15. The rational attitude toward any person not born and raised here by any person who was born and raised here would be one of welcome. The rational attitude for people not born and raised here would be to treat Maine lovingly as their new home while learning all they could about Maine and its people. Thoughtful people would be considerate of the cultures which have existed here prior to their arrival. They would learn about the oppression of people living in Maine, would realize that they also have now become the object of this oppression, and would work to eliminate it (and, of course, all other oppressions). They would be proud of their heritages and share them openly and thoughtfully with people here. Undoubtedly, their contributions would only add to the lives of people born and raised here and improve the situation for all.

     

  16. It is rational for all people born and raised in Maine to take steps against all oppressions directed at us, including this particular one. Certainly, at some point, we will want to seek consensus with other people born and raised in Maine on a policy statement. Such a policy statement would recommend a course of action in which any person born and raised here, or not, could play a part. It would have to include the eventual elimination of economic exploitation world wide, since any instance of economic oppression that we ignored would eventually take root, spread its operation by contagion, and come back to haunt us. It would include the elimination of classism and all of the other oppressions supportive of classism, such as racism, the oppression of young people, anti-Semitism, etc., since the existence of any of these would serve to divide, weaken, and hurt us.

    There are some patterns which tend to be typical of people born and raised in Maine. One is a pattern of accommodation, of being quiet, self-effacing, or submissive in the face of outside oppression. We tend to doubt ourselves and let the other person's opinion dominate. We are inclined toward modesty and self-effacement when we are invited to be visible. A response to difficulty is often to get irritated and resign ourselves to "putting up with it."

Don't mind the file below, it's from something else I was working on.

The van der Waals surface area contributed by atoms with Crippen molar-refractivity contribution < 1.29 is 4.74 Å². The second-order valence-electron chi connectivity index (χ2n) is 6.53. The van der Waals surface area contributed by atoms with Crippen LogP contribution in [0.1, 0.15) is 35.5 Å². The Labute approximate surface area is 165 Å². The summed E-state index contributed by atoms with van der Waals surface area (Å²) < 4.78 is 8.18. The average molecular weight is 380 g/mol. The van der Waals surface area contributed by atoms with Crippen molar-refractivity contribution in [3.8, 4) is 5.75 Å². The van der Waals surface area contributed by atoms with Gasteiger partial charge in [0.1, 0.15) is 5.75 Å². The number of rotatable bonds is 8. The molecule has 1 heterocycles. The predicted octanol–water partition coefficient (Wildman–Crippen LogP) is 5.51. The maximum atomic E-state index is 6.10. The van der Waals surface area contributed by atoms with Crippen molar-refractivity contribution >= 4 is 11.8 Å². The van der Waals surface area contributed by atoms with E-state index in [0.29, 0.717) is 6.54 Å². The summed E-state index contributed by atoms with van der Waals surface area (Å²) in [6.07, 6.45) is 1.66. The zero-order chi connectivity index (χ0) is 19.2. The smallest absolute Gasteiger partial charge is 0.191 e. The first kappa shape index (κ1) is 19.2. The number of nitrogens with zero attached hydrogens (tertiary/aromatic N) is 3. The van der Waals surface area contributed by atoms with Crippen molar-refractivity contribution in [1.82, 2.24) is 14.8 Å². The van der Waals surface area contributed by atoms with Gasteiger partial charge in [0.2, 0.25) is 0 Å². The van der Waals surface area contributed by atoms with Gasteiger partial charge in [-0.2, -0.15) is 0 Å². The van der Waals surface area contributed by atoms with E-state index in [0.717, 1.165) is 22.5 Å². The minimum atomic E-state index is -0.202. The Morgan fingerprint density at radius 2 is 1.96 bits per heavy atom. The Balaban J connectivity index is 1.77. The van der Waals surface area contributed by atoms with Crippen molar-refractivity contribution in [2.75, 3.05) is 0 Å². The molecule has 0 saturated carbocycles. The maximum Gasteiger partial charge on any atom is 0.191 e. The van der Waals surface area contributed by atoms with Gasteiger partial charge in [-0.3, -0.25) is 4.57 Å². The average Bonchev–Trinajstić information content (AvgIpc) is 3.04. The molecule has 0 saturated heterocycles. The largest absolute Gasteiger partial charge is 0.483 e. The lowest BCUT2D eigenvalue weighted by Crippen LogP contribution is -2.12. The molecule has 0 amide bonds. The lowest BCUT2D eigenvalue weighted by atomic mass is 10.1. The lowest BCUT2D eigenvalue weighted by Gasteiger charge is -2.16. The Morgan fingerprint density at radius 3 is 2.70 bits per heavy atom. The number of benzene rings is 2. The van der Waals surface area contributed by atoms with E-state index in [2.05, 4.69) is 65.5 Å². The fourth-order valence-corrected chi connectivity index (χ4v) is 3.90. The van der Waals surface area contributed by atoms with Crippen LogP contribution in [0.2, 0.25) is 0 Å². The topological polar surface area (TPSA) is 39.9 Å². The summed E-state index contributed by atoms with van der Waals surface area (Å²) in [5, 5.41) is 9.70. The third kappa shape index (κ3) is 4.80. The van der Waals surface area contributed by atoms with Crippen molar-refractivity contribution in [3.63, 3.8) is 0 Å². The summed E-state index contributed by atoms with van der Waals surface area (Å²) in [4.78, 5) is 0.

In an equally patterned way we may decide, "Okay, if he insists it's the carburetor, I'll replace it, but I know damn well he just needs new spark plugs. He'll either be back next week or go somewhere else-good riddance!" "Going along with" the oppression is something that all people have been deeply conditioned to do. It is basic to the oppression of being a worker that we have had to "put up with" oppressive jobs. It is basic to any region dependent on outside ownership of its wealth to have to "put up with" mistreatment in order to be included in the economy at all. It is basic to the service industries of tourism to have to be submissive to the wealthy tourists' rudeness and unawareness because in order to "get by" your family counts on the meager stipend which you earn as a maid.

    If we are to end this oppression we must take a more active role. We must learn to be visible. We must learn to speak up. We must learn to trust our own thinking. We must learn to be polite but firm against a dominating pattern. We must learn to show our love of ourselves, each other, and our culture openly and not enjoy it only in private where we feel we can escape embarrassment and ridicule. We must take over public events where "Maine culture" is being represented and insist that it be presented accurately and inclusively.

     

  17. One aspect of our oppression is that we are most often described or written about, not by ourselves, but by outsiders. (Hence the need for us to make ourselves visible.) There is great distortion and unawareness involved in this. Our character is taken to be something it is not. A common response we have to this is defensiveness. "If they say Mainers are cranky, I'll be even more cranky-nobody can tell me what to do." Another common response is to be accommodating and assume that the other person's view is true-"They have traveled all over the world. They must know what people are like."

    Let's comment on some of our supposed attributes: